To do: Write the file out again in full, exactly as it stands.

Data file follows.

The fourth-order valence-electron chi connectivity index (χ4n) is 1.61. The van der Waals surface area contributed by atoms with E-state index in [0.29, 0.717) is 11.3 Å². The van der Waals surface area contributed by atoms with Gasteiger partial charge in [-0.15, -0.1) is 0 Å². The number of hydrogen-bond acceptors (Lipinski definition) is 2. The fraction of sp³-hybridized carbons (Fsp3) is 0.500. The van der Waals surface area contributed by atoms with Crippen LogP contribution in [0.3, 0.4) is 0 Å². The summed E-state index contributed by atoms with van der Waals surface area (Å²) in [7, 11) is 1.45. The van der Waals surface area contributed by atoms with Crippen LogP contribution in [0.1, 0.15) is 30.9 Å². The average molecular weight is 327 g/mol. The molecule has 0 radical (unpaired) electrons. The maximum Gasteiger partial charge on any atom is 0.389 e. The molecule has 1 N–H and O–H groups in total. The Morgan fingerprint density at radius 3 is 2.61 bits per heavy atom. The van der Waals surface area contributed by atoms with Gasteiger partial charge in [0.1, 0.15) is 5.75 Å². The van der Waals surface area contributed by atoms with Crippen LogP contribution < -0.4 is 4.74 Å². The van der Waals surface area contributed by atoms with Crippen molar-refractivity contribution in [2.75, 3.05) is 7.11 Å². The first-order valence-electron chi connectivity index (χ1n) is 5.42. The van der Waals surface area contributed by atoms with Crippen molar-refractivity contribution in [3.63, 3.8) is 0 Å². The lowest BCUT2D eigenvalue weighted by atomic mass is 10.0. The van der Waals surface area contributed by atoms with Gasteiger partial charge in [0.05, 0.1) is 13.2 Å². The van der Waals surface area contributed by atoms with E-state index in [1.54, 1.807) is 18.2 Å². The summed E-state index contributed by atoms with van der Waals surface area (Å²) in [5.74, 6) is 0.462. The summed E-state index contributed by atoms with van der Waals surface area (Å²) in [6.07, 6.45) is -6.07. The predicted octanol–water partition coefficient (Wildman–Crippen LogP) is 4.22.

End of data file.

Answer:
The fourth-order valence-electron chi connectivity index (χ4n) is 1.61. The van der Waals surface area contributed by atoms with E-state index in [0.29, 0.717) is 11.3 Å². The van der Waals surface area contributed by atoms with Gasteiger partial charge in [-0.15, -0.1) is 0 Å². The number of hydrogen-bond acceptors (Lipinski definition) is 2. The fraction of sp³-hybridized carbons (Fsp3) is 0.500. The van der Waals surface area contributed by atoms with Crippen LogP contribution in [0.3, 0.4) is 0 Å². The summed E-state index contributed by atoms with van der Waals surface area (Å²) in [7, 11) is 1.45. The van der Waals surface area contributed by atoms with Crippen LogP contribution in [0.1, 0.15) is 30.9 Å². The average molecular weight is 327 g/mol. The molecule has 0 radical (unpaired) electrons. The maximum Gasteiger partial charge on any atom is 0.389 e. The molecule has 1 N–H and O–H groups in total. The Morgan fingerprint density at radius 3 is 2.61 bits per heavy atom. The van der Waals surface area contributed by atoms with Gasteiger partial charge in [0.1, 0.15) is 5.75 Å². The van der Waals surface area contributed by atoms with Crippen LogP contribution < -0.4 is 4.74 Å². The van der Waals surface area contributed by atoms with Crippen molar-refractivity contribution in [2.75, 3.05) is 7.11 Å². The first-order valence-electron chi connectivity index (χ1n) is 5.42. The van der Waals surface area contributed by atoms with Crippen molar-refractivity contribution in [3.63, 3.8) is 0 Å². The lowest BCUT2D eigenvalue weighted by atomic mass is 10.0. The van der Waals surface area contributed by atoms with Gasteiger partial charge in [0.05, 0.1) is 13.2 Å². The van der Waals surface area contributed by atoms with E-state index in [1.54, 1.807) is 18.2 Å². The summed E-state index contributed by atoms with van der Waals surface area (Å²) in [5.74, 6) is 0.462. The summed E-state index contributed by atoms with van der Waals surface area (Å²) in [6.07, 6.45) is -6.07. The predicted octanol–water partition coefficient (Wildman–Crippen LogP) is 4.22.